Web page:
The Nansen Award really changed the opportunities we could give to our children. We increased our capacity to receive more children. Other awards followed, notably the Aurora Prize.
In the Foundation, we asked ourselves how we can make our work more sustainable. We bought 10 hectares of land at the riverbank and established rice fields, a banana plantation and a fish farm for the relatives of the students, as they are internally displaced and didn’t have any form of work to do in Maiduguri.
We started collaborating with UNHCR’s livelihoods centre where 6,000 vulnerable people, especially widows, received training on how to make an income. They were trained in machine knitting, shoe and handbag making, cosmetology, computer skills, tailoring, catering and confectionary, beadwork and mat making.
What has been the most rewarding experience for you as a humanitarian?
When I told the Chibok girls who were abducted by Boko Haram, “You are free!”
The Boko Haram conflict has left many dead, others are orphans and widows, still living in fear. How is the reconciliation progressing?
This is not an easy task, it takes time. We were able to build trust to achieve the release of the Chibok girls. However, as a society, we did not go beyond Chibok, I am afraid. We need to have three building blocks for reconciliation: protection of civilians, access for humanitarians and the cessation of hostilities. I want to see an end to the hostilities, but for this, we need to analyze the root of the conflicts, to open doors of communication.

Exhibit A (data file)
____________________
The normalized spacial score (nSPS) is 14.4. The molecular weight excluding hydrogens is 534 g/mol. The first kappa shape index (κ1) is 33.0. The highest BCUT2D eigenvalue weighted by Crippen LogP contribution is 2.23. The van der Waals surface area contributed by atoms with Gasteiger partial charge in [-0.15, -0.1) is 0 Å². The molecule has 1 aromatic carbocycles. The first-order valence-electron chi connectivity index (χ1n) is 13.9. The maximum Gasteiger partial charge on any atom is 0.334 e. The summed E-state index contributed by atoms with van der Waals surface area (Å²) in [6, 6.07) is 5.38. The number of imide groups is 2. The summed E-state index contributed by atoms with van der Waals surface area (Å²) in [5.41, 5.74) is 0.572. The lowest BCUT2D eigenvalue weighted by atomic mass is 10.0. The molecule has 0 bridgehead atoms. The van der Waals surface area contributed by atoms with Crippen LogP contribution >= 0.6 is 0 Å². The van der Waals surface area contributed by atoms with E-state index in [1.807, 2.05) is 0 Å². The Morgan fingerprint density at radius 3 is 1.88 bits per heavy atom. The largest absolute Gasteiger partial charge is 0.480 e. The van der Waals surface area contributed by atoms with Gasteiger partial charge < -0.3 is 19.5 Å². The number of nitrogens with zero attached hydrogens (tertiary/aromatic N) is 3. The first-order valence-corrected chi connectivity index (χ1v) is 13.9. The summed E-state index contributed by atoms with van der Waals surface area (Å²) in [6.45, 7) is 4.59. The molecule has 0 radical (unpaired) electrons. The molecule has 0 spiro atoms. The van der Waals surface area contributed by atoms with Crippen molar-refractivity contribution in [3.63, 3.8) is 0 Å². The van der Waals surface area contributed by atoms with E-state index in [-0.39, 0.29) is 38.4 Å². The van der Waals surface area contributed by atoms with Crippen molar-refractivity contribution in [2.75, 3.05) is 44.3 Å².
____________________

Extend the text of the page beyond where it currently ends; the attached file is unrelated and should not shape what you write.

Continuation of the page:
What does the situation, which is still tense in some areas, mean for the individual orphan?
Every child that wants to enroll in our schools has to go through a trauma centre for evaluation. The effect of the insurgency is still visible in our children. Many have been traumatized and it is affecting their behaviour. Others have internalised the tension, and the only visible sign is the high blood pressure they all had at the beginning.
What keeps you going?
It’s a moral thing. Also, my Muslim faith. For Muslims, orphans are very important. If you help an orphan, you are likely to go to heaven. If you abuse one or take something away from an orphan, you go to hell.
I went to a school that taught both Islam and the Christian faith and we had a Catholic priest. In our schools, we also offer education in different religions, we do not discriminate by faith.
“Nothing will stop me from doing what I believe in – even if somebody does not like it.”
Do you receive threats for your work?
I have never received a threat, ever. There are some people who don’t understand my work, but nothing will stop me from doing what I believe in – even if somebody does not like it. There was, and there continues to be, resistance to the education of girls, even among the elite. Men would rather send boys to school.
How then, do you manage to enroll so many girls?
This came with the conflict. As mothers ended up becoming widows, they chose to send their girls to our schools.
Originally published by UNHCR on 21 December 2020.